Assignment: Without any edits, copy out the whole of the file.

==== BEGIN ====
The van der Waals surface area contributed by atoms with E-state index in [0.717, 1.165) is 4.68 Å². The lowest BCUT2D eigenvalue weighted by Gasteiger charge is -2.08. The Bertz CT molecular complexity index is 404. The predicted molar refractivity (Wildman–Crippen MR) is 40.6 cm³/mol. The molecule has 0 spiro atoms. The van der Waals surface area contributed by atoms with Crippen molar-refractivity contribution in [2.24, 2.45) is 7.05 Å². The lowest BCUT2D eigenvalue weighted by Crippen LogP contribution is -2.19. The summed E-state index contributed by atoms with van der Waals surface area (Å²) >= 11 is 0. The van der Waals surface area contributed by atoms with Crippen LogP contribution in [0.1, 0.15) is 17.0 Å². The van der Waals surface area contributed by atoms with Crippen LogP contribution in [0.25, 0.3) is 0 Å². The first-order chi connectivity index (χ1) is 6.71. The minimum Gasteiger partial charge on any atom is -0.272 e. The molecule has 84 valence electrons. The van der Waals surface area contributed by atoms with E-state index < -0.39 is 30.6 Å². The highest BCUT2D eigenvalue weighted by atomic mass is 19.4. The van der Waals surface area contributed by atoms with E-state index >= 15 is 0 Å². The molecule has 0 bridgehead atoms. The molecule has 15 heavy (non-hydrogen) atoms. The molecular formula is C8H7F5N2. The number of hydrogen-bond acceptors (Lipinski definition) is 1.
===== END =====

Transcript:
The van der Waals surface area contributed by atoms with E-state index in [0.717, 1.165) is 4.68 Å². The lowest BCUT2D eigenvalue weighted by Gasteiger charge is -2.08. The Bertz CT molecular complexity index is 404. The predicted molar refractivity (Wildman–Crippen MR) is 40.6 cm³/mol. The molecule has 0 spiro atoms. The van der Waals surface area contributed by atoms with Crippen molar-refractivity contribution in [2.24, 2.45) is 7.05 Å². The lowest BCUT2D eigenvalue weighted by Crippen LogP contribution is -2.19. The summed E-state index contributed by atoms with van der Waals surface area (Å²) >= 11 is 0. The van der Waals surface area contributed by atoms with Crippen LogP contribution in [0.1, 0.15) is 17.0 Å². The van der Waals surface area contributed by atoms with Crippen LogP contribution in [0.25, 0.3) is 0 Å². The first-order chi connectivity index (χ1) is 6.71. The minimum Gasteiger partial charge on any atom is -0.272 e. The molecule has 84 valence electrons. The van der Waals surface area contributed by atoms with E-state index < -0.39 is 30.6 Å². The highest BCUT2D eigenvalue weighted by atomic mass is 19.4. The van der Waals surface area contributed by atoms with E-state index >= 15 is 0 Å². The molecule has 0 bridgehead atoms. The molecule has 15 heavy (non-hydrogen) atoms. The molecular formula is C8H7F5N2. The number of hydrogen-bond acceptors (Lipinski definition) is 1.